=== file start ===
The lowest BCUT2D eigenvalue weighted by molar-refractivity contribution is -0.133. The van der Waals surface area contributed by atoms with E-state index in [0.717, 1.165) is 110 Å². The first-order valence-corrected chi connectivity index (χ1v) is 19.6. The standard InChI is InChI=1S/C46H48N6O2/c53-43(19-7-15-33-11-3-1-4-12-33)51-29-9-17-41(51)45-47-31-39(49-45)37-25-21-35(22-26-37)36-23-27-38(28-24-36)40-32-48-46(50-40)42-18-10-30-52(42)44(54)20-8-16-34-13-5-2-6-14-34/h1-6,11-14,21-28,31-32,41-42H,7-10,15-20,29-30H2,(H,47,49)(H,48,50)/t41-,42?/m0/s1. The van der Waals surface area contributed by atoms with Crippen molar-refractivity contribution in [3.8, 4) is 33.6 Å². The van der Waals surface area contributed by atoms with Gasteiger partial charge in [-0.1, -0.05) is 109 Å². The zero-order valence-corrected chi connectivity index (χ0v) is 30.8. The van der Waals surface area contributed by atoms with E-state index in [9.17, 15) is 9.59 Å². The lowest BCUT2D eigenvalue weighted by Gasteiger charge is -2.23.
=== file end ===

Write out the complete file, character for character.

The lowest BCUT2D eigenvalue weighted by molar-refractivity contribution is -0.133. The van der Waals surface area contributed by atoms with E-state index in [0.717, 1.165) is 110 Å². The first-order valence-corrected chi connectivity index (χ1v) is 19.6. The standard InChI is InChI=1S/C46H48N6O2/c53-43(19-7-15-33-11-3-1-4-12-33)51-29-9-17-41(51)45-47-31-39(49-45)37-25-21-35(22-26-37)36-23-27-38(28-24-36)40-32-48-46(50-40)42-18-10-30-52(42)44(54)20-8-16-34-13-5-2-6-14-34/h1-6,11-14,21-28,31-32,41-42H,7-10,15-20,29-30H2,(H,47,49)(H,48,50)/t41-,42?/m0/s1. The van der Waals surface area contributed by atoms with Crippen molar-refractivity contribution in [3.8, 4) is 33.6 Å². The van der Waals surface area contributed by atoms with Gasteiger partial charge in [-0.1, -0.05) is 109 Å². The zero-order valence-corrected chi connectivity index (χ0v) is 30.8. The van der Waals surface area contributed by atoms with E-state index in [9.17, 15) is 9.59 Å². The lowest BCUT2D eigenvalue weighted by Gasteiger charge is -2.23.